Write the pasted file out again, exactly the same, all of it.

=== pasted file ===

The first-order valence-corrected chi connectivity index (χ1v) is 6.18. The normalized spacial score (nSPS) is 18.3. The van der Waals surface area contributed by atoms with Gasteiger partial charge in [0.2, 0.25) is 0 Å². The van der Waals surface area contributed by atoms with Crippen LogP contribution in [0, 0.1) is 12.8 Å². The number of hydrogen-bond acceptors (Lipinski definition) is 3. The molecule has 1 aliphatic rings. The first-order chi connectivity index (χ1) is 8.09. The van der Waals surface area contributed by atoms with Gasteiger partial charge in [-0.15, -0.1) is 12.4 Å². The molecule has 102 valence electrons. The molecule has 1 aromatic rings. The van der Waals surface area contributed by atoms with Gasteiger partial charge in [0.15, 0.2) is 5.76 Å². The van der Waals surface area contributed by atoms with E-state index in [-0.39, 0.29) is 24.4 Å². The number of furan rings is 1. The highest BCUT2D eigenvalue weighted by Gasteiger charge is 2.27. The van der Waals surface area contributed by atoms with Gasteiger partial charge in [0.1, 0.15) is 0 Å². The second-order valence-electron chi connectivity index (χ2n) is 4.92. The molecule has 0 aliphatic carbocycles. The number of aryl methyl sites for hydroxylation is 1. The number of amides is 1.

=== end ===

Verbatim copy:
The first-order valence-corrected chi connectivity index (χ1v) is 6.18. The normalized spacial score (nSPS) is 18.3. The van der Waals surface area contributed by atoms with Gasteiger partial charge in [0.2, 0.25) is 0 Å². The van der Waals surface area contributed by atoms with Crippen LogP contribution in [0, 0.1) is 12.8 Å². The number of hydrogen-bond acceptors (Lipinski definition) is 3. The molecule has 1 aliphatic rings. The first-order chi connectivity index (χ1) is 8.09. The van der Waals surface area contributed by atoms with Gasteiger partial charge in [-0.15, -0.1) is 12.4 Å². The molecule has 102 valence electrons. The molecule has 1 aromatic rings. The van der Waals surface area contributed by atoms with Gasteiger partial charge in [0.15, 0.2) is 5.76 Å². The van der Waals surface area contributed by atoms with E-state index in [-0.39, 0.29) is 24.4 Å². The number of furan rings is 1. The highest BCUT2D eigenvalue weighted by Gasteiger charge is 2.27. The van der Waals surface area contributed by atoms with Gasteiger partial charge in [0.1, 0.15) is 0 Å². The second-order valence-electron chi connectivity index (χ2n) is 4.92. The molecule has 0 aliphatic carbocycles. The number of aryl methyl sites for hydroxylation is 1. The number of amides is 1.